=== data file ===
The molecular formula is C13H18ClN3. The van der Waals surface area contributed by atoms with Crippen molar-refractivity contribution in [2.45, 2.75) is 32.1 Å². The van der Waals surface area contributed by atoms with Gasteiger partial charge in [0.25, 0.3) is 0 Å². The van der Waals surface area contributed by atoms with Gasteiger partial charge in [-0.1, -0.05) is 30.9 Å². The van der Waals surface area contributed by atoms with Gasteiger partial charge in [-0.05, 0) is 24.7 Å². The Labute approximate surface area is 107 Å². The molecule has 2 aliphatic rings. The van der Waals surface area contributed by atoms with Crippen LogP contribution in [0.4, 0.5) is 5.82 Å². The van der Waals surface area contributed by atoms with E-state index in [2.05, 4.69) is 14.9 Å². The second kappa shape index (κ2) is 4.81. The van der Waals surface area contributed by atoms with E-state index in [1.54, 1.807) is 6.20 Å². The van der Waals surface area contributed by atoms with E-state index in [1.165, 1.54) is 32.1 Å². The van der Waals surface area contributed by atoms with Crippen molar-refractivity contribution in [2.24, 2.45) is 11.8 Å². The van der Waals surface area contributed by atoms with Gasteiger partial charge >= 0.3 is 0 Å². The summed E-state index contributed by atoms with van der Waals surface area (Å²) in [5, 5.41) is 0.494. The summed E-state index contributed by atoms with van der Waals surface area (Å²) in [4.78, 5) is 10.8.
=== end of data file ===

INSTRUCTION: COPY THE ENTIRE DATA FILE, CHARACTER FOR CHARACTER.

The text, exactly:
The molecular formula is C13H18ClN3. The van der Waals surface area contributed by atoms with Crippen molar-refractivity contribution in [2.45, 2.75) is 32.1 Å². The van der Waals surface area contributed by atoms with Gasteiger partial charge in [0.25, 0.3) is 0 Å². The van der Waals surface area contributed by atoms with Gasteiger partial charge in [-0.1, -0.05) is 30.9 Å². The van der Waals surface area contributed by atoms with Gasteiger partial charge in [-0.05, 0) is 24.7 Å². The Labute approximate surface area is 107 Å². The molecule has 2 aliphatic rings. The van der Waals surface area contributed by atoms with Crippen LogP contribution in [0.4, 0.5) is 5.82 Å². The van der Waals surface area contributed by atoms with E-state index in [2.05, 4.69) is 14.9 Å². The second kappa shape index (κ2) is 4.81. The van der Waals surface area contributed by atoms with E-state index in [1.54, 1.807) is 6.20 Å². The van der Waals surface area contributed by atoms with E-state index in [1.165, 1.54) is 32.1 Å². The van der Waals surface area contributed by atoms with Crippen molar-refractivity contribution in [2.24, 2.45) is 11.8 Å². The van der Waals surface area contributed by atoms with Gasteiger partial charge >= 0.3 is 0 Å². The summed E-state index contributed by atoms with van der Waals surface area (Å²) in [5, 5.41) is 0.494. The summed E-state index contributed by atoms with van der Waals surface area (Å²) in [4.78, 5) is 10.8.